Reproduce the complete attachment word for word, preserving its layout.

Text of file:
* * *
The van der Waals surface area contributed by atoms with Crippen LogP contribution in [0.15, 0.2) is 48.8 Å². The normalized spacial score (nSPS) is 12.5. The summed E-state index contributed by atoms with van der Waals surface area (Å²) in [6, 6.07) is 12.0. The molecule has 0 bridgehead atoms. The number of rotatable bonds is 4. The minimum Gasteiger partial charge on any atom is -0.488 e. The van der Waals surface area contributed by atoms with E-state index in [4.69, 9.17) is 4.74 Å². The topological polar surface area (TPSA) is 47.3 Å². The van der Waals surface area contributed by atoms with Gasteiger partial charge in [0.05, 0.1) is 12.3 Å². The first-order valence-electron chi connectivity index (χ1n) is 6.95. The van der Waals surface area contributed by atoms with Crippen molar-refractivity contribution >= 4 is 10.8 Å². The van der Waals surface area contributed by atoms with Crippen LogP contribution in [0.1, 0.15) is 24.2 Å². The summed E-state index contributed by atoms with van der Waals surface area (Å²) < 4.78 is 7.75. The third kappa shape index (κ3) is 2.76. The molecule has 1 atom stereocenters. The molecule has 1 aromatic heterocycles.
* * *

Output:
The van der Waals surface area contributed by atoms with Crippen LogP contribution in [0.15, 0.2) is 48.8 Å². The normalized spacial score (nSPS) is 12.5. The summed E-state index contributed by atoms with van der Waals surface area (Å²) in [6, 6.07) is 12.0. The molecule has 0 bridgehead atoms. The number of rotatable bonds is 4. The minimum Gasteiger partial charge on any atom is -0.488 e. The van der Waals surface area contributed by atoms with E-state index in [4.69, 9.17) is 4.74 Å². The topological polar surface area (TPSA) is 47.3 Å². The van der Waals surface area contributed by atoms with Gasteiger partial charge in [0.05, 0.1) is 12.3 Å². The first-order valence-electron chi connectivity index (χ1n) is 6.95. The van der Waals surface area contributed by atoms with Crippen molar-refractivity contribution >= 4 is 10.8 Å². The van der Waals surface area contributed by atoms with Crippen LogP contribution in [0.1, 0.15) is 24.2 Å². The summed E-state index contributed by atoms with van der Waals surface area (Å²) < 4.78 is 7.75. The third kappa shape index (κ3) is 2.76. The molecule has 1 atom stereocenters. The molecule has 1 aromatic heterocycles.